Uncertainty in decision making
A major question with study abroad is whether, by September, the universities will offer online classes or open physical enrolments.
This question leads to another uncertainty, that if the classes are physical, then whether the students will get a visa on time to be able to travel abroad to the chosen university. Due to the foreign travel restrictions during the lockdown, the visa process has been heavily impacted. There have been added requirements relating the medical clearances and quarantine issues. This seems to make the visa applications and approval difficult and extensive.
Another factor is that India’s High School Board examinations were postponed. There is still confusion concerning the date of the result. In such a situation, the students willing to study Bachelor’s abroad cannot present their results for applications abroad.
The economic slowdown is another reason behind the uncertainty in decision making for study abroad. Many students used to work while studying to gain work experience as well as to support their finances. However, during this pandemic, when people are losing their jobs, there is a remote chance of getting a new one.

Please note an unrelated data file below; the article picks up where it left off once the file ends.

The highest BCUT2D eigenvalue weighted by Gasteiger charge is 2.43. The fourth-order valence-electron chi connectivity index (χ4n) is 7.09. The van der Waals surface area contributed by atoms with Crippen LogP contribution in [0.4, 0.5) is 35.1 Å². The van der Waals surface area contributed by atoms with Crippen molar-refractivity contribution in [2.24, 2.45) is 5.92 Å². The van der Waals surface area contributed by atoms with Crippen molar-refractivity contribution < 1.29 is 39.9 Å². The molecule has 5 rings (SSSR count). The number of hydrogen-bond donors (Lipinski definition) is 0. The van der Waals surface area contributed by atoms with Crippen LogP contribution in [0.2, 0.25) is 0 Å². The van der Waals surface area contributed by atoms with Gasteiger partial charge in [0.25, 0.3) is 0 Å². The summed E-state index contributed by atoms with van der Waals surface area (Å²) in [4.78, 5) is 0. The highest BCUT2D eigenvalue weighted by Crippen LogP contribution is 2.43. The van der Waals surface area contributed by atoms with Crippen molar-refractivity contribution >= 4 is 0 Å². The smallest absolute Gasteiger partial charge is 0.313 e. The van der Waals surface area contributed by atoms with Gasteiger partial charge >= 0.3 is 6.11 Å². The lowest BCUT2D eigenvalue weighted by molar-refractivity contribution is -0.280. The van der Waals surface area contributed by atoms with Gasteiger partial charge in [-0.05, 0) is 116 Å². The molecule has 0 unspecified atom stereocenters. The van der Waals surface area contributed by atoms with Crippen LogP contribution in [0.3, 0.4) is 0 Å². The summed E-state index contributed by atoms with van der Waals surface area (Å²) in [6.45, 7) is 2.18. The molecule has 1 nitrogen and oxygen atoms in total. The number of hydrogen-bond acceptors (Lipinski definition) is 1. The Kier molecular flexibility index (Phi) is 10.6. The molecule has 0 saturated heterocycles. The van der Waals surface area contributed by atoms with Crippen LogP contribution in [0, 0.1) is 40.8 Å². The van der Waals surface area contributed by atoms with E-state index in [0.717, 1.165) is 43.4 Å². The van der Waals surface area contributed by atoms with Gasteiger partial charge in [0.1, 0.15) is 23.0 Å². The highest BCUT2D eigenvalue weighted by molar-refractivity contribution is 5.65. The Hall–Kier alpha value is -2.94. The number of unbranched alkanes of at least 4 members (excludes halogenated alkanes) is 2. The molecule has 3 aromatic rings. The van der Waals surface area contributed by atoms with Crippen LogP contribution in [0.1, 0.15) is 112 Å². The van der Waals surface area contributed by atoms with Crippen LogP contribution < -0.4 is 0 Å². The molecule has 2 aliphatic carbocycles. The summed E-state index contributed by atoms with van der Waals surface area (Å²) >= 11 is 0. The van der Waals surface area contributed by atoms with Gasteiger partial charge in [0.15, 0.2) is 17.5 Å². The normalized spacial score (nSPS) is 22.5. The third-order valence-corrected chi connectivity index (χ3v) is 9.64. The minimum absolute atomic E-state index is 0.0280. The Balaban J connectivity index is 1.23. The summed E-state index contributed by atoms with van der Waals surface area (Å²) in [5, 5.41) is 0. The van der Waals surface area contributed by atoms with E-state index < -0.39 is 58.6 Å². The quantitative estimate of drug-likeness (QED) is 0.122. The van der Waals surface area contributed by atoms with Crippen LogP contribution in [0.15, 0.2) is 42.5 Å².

Avneesh Sharma, engineering graduated from Jaipur, Rajasthan, said that he was planning to go to Australia for his master’s degree, which is dismissed due to the pandemic. He also expressed his worry that he is not sure whether he’ll be able to get a job even after graduation as the countries across the world will see a slowdown in terms of economy. There will be raised unemployment and job losses all over the world.
Impact on Indian universities
The crises have hit harder on the western countries harder, and while the situations do not seem to get normal in few years to come now, this has also hit the funding of the universities. Moreover, it seems that a section of students from East Asia is not comfortable to be willing to invest their time and money amidst this confusion of class arrangements risking lives in uncertainty. Generally, a pandemic is followed by depression in the country. There are chances that the students will rather invest in Indian Universities in this situation of the financial crisis, and the chances of demand for domestic universities are likely to rise.
According to Professor Saikat Majumdar, one has considered the country and its situation before thinking of accepting offers. For instance, New Zealand has managed the crisis very well, and surely the universities there must be offering better facilities for students. However, the United States is currently in a bad state. Also, one has to see what the universities are offering. If the universities are providing a complete online course without slashing the fees, then students will surely not opt for that, simply because of deprivation of complete on-campus experience at a complete cost.
The concerns regarding travel, accommodation, and visas are still unclear. These will depend upon what the situation demands and the government’s reforms.